...sometimes even a single feather is enough to fly. (Robert Maclean)


Zen and the Art of Chicken Maintenance

Chickens need to eat little rocks and hard gritty things to help them digest their food.
(They don't have teeth, they swallow their food whole).

After months of putting little crushed rocks in saucers and dishes for them,
which they tip over and spill all the time --
I decided to make their grit-getting experience more fun. 

So, I created a Zen 'sand' garden for the chickens!

 Here's Lorpy checking out the new garden,
finding and eating the darker grit (crushed granite) mixed in with the sand.

Here's a close-up so you can see better.
I have a little wooden rake I use to rake circular patterns into the garden.

Thinking about the great mysteries and challenges of life...

1) Where do worms come from? 
2) How many more eggs will I lay?
3) Why oh why did the chicken cross the road? 
4) Are my mothers really too weak of heart to throw me in the soup pot?   
5) How can I find inner peace and calm when there is a fox that lives in the quarry,
and a pack of coyotes in the woods?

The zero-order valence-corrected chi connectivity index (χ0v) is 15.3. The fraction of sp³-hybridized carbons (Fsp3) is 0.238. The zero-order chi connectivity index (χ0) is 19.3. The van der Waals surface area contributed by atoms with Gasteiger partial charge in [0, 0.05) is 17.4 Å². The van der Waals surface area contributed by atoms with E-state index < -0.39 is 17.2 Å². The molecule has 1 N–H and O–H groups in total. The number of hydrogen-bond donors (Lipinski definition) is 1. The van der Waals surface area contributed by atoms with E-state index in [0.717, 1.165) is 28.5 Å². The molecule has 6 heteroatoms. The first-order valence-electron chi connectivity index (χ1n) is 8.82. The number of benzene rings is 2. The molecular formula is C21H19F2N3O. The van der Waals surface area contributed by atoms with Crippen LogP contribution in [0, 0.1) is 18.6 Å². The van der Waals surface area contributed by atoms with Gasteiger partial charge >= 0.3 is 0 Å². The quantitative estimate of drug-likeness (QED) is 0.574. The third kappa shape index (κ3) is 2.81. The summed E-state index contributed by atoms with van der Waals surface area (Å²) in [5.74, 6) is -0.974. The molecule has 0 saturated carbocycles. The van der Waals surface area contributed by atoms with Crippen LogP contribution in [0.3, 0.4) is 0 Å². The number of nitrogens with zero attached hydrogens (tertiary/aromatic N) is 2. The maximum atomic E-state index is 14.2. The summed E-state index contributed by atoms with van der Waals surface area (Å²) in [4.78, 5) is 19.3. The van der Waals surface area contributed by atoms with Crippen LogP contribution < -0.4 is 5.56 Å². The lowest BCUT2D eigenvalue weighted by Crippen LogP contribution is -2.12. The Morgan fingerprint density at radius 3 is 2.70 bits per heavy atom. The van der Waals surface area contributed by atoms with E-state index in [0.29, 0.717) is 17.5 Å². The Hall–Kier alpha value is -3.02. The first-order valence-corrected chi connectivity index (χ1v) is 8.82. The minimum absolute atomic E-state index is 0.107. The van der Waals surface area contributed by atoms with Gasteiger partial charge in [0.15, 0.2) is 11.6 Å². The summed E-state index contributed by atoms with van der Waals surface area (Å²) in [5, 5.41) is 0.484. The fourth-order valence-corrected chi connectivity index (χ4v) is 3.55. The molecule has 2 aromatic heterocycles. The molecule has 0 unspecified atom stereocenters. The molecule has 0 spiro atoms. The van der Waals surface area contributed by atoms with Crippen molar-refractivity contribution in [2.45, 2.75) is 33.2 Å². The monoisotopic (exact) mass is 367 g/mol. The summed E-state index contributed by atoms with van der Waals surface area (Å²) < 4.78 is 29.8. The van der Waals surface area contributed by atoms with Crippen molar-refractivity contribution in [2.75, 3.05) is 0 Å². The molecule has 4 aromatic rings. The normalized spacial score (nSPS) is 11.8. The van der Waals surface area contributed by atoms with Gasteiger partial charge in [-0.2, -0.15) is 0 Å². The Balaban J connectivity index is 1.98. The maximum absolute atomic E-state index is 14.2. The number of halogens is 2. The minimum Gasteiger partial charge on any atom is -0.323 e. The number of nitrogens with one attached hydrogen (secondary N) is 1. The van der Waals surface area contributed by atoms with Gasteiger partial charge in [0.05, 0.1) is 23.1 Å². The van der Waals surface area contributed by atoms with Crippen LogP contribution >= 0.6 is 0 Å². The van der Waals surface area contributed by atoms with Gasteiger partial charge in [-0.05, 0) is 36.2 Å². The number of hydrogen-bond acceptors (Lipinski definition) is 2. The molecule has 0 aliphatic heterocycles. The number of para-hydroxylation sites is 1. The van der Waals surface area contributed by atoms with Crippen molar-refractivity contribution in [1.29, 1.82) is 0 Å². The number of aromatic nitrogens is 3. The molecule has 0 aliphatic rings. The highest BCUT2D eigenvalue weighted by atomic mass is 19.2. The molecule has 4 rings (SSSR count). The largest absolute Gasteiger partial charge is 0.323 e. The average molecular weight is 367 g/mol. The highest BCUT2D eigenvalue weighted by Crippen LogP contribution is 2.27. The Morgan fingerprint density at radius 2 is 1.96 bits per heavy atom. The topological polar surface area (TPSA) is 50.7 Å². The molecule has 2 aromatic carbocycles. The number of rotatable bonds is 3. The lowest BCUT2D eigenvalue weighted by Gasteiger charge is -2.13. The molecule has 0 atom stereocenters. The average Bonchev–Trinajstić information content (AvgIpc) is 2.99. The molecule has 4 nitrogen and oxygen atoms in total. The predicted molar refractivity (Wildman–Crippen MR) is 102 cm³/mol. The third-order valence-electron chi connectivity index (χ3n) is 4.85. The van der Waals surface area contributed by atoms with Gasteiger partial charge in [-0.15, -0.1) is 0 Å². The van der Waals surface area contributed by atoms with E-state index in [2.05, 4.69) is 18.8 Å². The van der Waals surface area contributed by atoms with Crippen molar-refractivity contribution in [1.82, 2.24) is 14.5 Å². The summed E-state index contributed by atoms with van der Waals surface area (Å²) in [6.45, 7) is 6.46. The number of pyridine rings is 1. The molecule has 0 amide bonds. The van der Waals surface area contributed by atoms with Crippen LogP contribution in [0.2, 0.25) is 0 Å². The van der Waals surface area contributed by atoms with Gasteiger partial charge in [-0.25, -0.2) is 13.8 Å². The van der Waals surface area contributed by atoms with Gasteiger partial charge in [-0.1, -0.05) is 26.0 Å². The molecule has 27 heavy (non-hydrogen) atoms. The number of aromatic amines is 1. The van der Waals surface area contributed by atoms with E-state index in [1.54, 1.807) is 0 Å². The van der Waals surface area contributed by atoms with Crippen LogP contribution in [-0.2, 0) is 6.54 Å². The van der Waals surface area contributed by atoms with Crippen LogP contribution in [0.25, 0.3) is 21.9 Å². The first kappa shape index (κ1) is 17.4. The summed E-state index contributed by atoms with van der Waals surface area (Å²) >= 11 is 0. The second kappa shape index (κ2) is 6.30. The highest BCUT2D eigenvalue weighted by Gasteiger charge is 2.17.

Maybe the answers to the great mysteries are in the garden...
If I just look long enough and peck hard enough, maybe I will find them...

But maybe there are no answers. 

I can live with that.

Maybe it's just about being. 

Every day I will keep being and breathing. 
I will stay centered, knowing...
I am a good chicken. 
I am loved.

Maybe it's that simple.
     One day at a time.


The chickens leave their mark.
Often their footprints follow the same path and pattern as my raking.
They naturally walk around the rocks. 

Watching them move through the space is really fascinating - like they're walking through a labyrinth.  With purpose and intention.
Even if the intention is to fill their crop and gizzard with grit!

And just like with any Zen mandala or garden,
we learn about impermanence. 

The garden never looks the same way twice. 
Each moment, a new one.
Full of all the stuff of life.

Yet there are some things
that even in the changing, remain the same. 

Like the calm place inside,
that is still there if you reach for it,
even when you're facing the mouth of the fox. 

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